Criminal Justice Abroad

My wife and I arrived in London yesterday morning, where we will be spending the fall semester. In addition to serving as the faculty director for UNC’s honors study abroad program, I will be teaching an undergraduate course on criminal law and justice. Assuming I’ve done it right, below are pictures of the entrance to our home away from home for the next four months, UNC’s Winston House on Bedford Square in central London.


I am thrilled to have this opportunity—not just the chance to live for a short while in this amazing place but also the ability to step back from my day-to-day criminal law work and take a broader look at the challenges facing our criminal justice system. Getting ready for the fall, I’ve already been struck by both the similarities and differences between the U.S. and U.K. systems.

I am excited to hear the perspectives of the exceptional UNC students in the program, 25 in all and 16 in my criminal law and justice class. I fully expect they will challenge our assumptions and practices, some venerated, some merely entrenched.

I will blog each Thursday about our criminal law adventures in London. We will take advantage of our presence in the heart of England to explore iconic ideas, events, and places in British criminal justice and use them as a jumping off point for our discussions about poverty, race, mental health, and other challenges in both the U.S. and U.K.

I want to close this short post (shorter than several I’ve written, perhaps because I’m still jet lagged) by thanking my colleagues at the School of Government. Without their support, I would not be able to take this time away.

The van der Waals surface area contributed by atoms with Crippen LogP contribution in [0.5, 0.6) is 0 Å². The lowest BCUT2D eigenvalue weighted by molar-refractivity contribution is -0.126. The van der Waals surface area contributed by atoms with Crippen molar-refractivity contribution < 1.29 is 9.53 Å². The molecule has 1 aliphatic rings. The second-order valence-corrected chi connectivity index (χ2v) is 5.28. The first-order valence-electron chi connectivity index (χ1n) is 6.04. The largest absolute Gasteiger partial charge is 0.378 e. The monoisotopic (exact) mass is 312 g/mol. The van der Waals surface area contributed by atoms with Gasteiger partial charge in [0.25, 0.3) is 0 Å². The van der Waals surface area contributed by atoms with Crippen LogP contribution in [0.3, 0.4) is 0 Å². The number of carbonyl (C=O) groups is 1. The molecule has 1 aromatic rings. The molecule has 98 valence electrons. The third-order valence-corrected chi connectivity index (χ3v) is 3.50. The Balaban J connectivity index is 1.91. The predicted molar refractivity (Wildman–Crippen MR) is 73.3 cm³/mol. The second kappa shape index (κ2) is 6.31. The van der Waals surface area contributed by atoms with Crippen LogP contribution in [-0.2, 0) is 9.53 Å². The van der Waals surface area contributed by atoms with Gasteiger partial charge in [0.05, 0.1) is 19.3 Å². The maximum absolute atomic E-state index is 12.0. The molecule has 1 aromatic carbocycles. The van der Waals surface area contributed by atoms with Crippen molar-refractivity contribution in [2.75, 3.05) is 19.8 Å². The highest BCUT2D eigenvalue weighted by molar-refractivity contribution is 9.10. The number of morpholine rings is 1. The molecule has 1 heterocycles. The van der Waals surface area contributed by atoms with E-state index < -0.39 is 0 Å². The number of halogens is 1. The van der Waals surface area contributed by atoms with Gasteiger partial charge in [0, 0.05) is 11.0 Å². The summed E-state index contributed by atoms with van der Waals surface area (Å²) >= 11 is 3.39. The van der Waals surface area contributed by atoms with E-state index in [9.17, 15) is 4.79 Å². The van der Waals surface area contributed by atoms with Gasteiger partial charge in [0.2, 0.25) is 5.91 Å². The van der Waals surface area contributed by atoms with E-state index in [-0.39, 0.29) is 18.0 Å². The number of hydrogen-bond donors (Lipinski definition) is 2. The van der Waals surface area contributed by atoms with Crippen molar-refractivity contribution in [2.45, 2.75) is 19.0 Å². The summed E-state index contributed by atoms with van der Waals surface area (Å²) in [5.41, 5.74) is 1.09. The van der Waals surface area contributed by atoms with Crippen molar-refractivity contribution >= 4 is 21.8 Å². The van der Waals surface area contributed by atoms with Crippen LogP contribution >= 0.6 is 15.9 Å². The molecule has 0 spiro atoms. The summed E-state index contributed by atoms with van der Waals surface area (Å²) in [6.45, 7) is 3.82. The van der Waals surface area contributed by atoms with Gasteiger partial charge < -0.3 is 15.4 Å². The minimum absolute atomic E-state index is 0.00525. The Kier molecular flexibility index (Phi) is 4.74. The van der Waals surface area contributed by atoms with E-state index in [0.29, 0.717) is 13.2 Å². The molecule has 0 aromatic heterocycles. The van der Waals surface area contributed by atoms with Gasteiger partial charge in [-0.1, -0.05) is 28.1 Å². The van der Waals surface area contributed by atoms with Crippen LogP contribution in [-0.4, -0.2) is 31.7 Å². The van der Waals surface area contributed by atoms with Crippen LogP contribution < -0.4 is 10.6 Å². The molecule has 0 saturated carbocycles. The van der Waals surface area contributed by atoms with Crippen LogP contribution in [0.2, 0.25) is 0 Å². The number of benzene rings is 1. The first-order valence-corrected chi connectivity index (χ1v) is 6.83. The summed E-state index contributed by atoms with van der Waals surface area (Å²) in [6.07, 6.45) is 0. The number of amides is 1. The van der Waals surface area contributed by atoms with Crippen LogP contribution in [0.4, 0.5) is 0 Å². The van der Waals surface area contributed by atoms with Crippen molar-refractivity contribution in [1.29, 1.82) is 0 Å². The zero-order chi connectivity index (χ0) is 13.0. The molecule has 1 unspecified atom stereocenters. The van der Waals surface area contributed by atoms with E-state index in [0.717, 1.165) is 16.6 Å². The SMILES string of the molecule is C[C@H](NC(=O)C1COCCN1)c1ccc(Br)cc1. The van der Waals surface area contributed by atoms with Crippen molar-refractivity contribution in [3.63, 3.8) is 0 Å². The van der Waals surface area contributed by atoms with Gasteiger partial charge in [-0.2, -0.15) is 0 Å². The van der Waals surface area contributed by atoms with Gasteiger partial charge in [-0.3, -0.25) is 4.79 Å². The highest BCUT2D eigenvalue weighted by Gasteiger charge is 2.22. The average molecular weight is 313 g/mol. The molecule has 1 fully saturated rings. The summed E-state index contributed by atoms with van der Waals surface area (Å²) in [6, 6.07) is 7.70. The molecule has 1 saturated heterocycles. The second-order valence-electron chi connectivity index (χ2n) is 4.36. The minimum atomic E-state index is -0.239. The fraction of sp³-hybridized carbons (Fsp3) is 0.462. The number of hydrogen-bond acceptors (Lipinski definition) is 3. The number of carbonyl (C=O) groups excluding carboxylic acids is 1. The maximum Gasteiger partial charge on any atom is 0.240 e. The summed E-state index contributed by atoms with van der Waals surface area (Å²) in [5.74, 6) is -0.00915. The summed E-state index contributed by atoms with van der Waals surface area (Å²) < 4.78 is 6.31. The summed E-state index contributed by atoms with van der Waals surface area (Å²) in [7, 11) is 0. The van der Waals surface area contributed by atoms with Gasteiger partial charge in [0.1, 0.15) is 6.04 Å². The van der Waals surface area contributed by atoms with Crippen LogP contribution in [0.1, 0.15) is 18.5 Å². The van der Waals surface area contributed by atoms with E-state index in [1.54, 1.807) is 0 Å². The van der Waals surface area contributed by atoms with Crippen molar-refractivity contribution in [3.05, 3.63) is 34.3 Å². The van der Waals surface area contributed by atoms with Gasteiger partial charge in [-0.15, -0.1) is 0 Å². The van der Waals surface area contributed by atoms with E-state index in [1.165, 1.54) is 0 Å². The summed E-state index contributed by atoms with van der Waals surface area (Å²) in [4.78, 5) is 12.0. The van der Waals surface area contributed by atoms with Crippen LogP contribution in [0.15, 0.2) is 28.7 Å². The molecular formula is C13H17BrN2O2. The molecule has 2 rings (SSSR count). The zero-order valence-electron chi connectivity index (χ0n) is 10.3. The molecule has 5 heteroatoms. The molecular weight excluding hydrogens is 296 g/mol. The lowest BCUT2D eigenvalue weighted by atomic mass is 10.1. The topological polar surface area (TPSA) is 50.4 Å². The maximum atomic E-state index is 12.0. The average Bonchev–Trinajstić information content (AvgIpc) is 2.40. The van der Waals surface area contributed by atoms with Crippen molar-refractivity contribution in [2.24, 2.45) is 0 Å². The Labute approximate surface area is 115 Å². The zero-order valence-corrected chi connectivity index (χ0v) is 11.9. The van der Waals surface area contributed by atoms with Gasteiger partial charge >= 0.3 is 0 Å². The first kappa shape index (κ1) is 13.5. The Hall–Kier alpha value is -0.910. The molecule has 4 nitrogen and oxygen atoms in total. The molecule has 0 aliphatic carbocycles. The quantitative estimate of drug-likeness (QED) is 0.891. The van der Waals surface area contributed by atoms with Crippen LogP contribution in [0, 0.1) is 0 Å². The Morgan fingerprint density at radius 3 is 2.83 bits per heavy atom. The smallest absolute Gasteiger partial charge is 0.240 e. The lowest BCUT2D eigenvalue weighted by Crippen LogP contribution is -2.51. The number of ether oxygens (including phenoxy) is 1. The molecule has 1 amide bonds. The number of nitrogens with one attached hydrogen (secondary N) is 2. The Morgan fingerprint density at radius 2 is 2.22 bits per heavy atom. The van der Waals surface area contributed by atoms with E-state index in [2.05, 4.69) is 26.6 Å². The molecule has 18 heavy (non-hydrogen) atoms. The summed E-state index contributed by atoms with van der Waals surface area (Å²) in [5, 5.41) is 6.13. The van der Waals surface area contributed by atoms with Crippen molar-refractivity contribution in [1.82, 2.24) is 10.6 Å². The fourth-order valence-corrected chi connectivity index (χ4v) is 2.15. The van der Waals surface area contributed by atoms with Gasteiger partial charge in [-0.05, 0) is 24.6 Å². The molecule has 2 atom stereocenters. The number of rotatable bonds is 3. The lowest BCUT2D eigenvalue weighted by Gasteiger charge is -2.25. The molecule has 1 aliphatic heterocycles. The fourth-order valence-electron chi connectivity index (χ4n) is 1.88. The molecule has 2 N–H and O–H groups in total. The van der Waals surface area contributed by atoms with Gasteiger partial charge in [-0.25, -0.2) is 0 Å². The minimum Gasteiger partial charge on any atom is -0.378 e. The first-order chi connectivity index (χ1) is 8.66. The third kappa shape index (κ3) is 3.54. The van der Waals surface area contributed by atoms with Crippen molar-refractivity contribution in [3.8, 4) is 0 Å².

We kick off the course next week with an up-close viewing of an original Magna Carta, the source of many of our rights and just a few short blocks away at the British Library.


5 thoughts on “Criminal Justice Abroad”

  1. Glad to hear you’ve got this great adventure ahead. Always interested to see how our cousins across the pond do things better/worse/same than us.

  2. John,

    For years our organization has enjoyed your guidance and expertise in criminal law we can understand- since we are a criminal justice reform organization who work with people incarcerated in NC along with the families of the incarcerated and advocated for ten years for oversight to our prison system due to the abuse inside NC prisons is systemic and inhumane- should you have the opportunity to learn about the UKs IMB (Independent Monitoring Board) as system used to provide prison facility oversight, please share- Many thanks for all you do- NC-CURE


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